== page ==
Home Internet Usage Stats. Or Too Many People Online in the Bathroom!

We recently ran a survey on home internet usage on behalf of a client, just to get an idea of how it is used, by whom, and what issues people face with it. There’s no point letting information like that go to waste, so we thought we’d blog about it as there’s some interesting stuff in there – and some seriously disturbing stuff too!

To give you an idea of the demographics first, nearly half the respondents were aged 21-29, while 35% were 30-39 and a further 12.5% were 40-49. 6% were over 50. Bear those age ranges in mind when looking at the other stats…

By far the most popular use for internet in the home was social networking, with 84% of respondents using it for that purpose. This was very closely followed by browsing the web (78%) and emailing (75%).

Online shopping and streaming of music and film is becoming increasingly popular, as you would expect. 66% of those who took our survey shop online from home, while 41% stream video or film and 38% stream music.

The least popular activities were online storage (Dropbox etc) with 19%, online gaming (not as many geeks as you might imagine out there!) with 28% and file sharing (via Limewire, Pirate Bay etc) with 19%, though we think that might be one of those things you don’t admit to even if you do it!

Video calling was another relatively under-utilised function of the internet – just 28% used the likes of Skype and Oovoo. This is an area that in my opinion has been very slow to take off. It’s been around for years now, but still not many bother with it. Previously it was unreliable internet connection and poor picture and audio that prevented mas use, but for the most part those problems have been solved. What then explains the lack of growth in video calling. We don’t know…

We asked if people were happy with the speed and performance of their home wireless internet and this is where it got interesting. A whopping 41% said NO.

No? In an age of 100Mb+ broadband speeds? Surely not? Nevertheless, that’s nearly half of people who still feel it’s too slow and that can only be put down to the poor hardware supplied by broadband providers in the form of wireless routers. They’re simply not good enough to pass on the benefits of super fast broadband to the user. Which is pretty shocking really.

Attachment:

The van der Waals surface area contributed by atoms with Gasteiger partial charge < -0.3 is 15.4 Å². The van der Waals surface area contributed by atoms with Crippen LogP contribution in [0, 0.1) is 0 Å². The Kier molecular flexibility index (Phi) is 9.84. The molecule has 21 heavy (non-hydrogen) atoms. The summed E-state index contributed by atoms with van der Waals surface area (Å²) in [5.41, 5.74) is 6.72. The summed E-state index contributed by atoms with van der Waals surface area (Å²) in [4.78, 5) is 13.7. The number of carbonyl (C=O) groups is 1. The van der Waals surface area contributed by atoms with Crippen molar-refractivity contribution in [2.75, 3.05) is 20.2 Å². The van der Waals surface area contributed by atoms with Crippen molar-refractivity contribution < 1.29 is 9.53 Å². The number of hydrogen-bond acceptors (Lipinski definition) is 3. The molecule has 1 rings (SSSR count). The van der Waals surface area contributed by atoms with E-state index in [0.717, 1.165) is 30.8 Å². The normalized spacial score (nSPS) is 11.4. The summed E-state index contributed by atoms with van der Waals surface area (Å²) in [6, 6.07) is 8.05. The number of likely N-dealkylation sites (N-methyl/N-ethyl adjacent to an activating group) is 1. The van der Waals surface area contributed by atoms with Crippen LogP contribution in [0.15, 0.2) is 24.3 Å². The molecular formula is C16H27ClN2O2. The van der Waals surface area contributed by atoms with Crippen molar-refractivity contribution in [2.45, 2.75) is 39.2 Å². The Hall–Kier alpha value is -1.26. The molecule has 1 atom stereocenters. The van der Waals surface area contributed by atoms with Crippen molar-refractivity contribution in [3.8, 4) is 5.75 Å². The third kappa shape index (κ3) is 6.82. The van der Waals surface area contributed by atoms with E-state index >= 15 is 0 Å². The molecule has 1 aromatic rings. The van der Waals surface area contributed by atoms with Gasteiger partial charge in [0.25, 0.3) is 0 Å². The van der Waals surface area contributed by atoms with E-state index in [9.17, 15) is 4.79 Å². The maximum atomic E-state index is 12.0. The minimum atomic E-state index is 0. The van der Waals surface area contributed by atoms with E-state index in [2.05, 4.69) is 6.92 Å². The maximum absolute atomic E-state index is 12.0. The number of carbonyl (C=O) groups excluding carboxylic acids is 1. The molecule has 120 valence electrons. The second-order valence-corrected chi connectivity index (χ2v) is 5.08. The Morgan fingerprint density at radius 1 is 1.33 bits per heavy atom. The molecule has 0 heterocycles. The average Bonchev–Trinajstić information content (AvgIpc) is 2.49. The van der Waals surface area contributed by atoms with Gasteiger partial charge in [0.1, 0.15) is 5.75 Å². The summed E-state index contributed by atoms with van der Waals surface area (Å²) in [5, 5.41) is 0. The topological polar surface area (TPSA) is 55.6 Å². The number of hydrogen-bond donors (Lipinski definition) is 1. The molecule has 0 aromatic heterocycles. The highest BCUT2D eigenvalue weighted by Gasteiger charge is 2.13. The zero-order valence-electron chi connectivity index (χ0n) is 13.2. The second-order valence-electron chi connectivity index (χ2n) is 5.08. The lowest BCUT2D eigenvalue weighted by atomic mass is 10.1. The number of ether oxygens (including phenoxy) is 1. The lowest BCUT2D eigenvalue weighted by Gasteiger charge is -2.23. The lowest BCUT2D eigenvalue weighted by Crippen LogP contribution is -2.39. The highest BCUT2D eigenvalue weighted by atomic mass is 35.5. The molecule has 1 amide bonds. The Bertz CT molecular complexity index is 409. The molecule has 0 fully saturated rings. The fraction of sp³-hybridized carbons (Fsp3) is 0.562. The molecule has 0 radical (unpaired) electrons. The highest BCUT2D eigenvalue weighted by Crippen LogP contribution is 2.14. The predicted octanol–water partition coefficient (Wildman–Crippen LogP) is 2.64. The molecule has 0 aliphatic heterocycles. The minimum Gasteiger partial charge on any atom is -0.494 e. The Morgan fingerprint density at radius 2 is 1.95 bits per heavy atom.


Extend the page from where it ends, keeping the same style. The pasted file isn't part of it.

So what do people do when they feel they need to improve the quality of their wireless internet? According to our survey, the vast majority (56%) call their broadband provider. Well, as we’ve seen the problem doesn’t lie with them (though they did send out the below par router). Only a quarter of people realised where the real issue lay ad chose to upgrade their wireless router for a more reliable internet connection, faster speeds and wider coverage around their home.

And if the survey is anything to go by, coverage is a very important factor. We asked in which room did they do most of their wireless internet browsing. Unsurprisingly, the living room was the most common with 84.4% of the vote. The bedroom was the second most common room for internet usage, with the rest spread between kitchen, dining room and home office.

Weirdly though…and we don’t know what to make of this really…a significant 9.4% used wireless internet mostly in the BATHROOM! What are these people doing in there? We’d rather not think about it, to be honest…

The real conclusion to draw from this survey is that poor wireless routers are at the source of many people’s issues with wireless internet, but not that many either realise it or know what to do if they do. Which, we suspect, is just how the broadband providers would like to keep it.

  • Written by on 4th May 2012 at 15:00
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